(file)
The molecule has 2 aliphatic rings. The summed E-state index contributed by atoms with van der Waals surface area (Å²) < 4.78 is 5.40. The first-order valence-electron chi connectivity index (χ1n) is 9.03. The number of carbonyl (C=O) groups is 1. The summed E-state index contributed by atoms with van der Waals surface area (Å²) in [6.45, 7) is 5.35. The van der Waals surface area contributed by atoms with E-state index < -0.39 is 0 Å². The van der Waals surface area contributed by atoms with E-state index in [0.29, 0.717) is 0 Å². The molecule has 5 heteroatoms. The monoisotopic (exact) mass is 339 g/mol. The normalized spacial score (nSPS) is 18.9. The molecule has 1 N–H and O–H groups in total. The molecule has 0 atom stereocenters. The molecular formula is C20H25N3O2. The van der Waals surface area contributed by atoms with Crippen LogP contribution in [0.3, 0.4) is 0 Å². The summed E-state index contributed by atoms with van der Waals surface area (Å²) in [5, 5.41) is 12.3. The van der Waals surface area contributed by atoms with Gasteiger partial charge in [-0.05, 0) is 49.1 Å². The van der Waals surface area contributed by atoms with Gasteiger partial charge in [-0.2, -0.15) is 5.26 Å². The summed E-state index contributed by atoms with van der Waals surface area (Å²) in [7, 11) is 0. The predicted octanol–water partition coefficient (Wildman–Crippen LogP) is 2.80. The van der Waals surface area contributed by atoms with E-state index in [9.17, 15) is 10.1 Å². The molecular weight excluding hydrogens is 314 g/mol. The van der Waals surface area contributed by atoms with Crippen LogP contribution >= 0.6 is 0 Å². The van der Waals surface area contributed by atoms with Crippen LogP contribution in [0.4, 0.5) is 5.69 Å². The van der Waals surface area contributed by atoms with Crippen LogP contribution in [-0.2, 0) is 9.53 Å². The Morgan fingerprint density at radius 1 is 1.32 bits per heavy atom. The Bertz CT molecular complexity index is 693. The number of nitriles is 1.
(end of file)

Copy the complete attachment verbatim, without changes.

The molecule has 2 aliphatic rings. The summed E-state index contributed by atoms with van der Waals surface area (Å²) < 4.78 is 5.40. The first-order valence-electron chi connectivity index (χ1n) is 9.03. The number of carbonyl (C=O) groups is 1. The summed E-state index contributed by atoms with van der Waals surface area (Å²) in [6.45, 7) is 5.35. The van der Waals surface area contributed by atoms with E-state index < -0.39 is 0 Å². The van der Waals surface area contributed by atoms with E-state index in [0.29, 0.717) is 0 Å². The molecule has 5 heteroatoms. The monoisotopic (exact) mass is 339 g/mol. The normalized spacial score (nSPS) is 18.9. The molecule has 1 N–H and O–H groups in total. The molecule has 0 atom stereocenters. The molecular formula is C20H25N3O2. The van der Waals surface area contributed by atoms with Crippen LogP contribution in [0.3, 0.4) is 0 Å². The summed E-state index contributed by atoms with van der Waals surface area (Å²) in [5, 5.41) is 12.3. The van der Waals surface area contributed by atoms with Gasteiger partial charge in [-0.05, 0) is 49.1 Å². The van der Waals surface area contributed by atoms with Gasteiger partial charge in [-0.2, -0.15) is 5.26 Å². The summed E-state index contributed by atoms with van der Waals surface area (Å²) in [7, 11) is 0. The predicted octanol–water partition coefficient (Wildman–Crippen LogP) is 2.80. The van der Waals surface area contributed by atoms with E-state index in [9.17, 15) is 10.1 Å². The molecular weight excluding hydrogens is 314 g/mol. The van der Waals surface area contributed by atoms with Crippen LogP contribution >= 0.6 is 0 Å². The van der Waals surface area contributed by atoms with Crippen LogP contribution in [0.4, 0.5) is 5.69 Å². The van der Waals surface area contributed by atoms with Crippen LogP contribution in [-0.2, 0) is 9.53 Å². The Morgan fingerprint density at radius 1 is 1.32 bits per heavy atom. The Bertz CT molecular complexity index is 693. The number of nitriles is 1.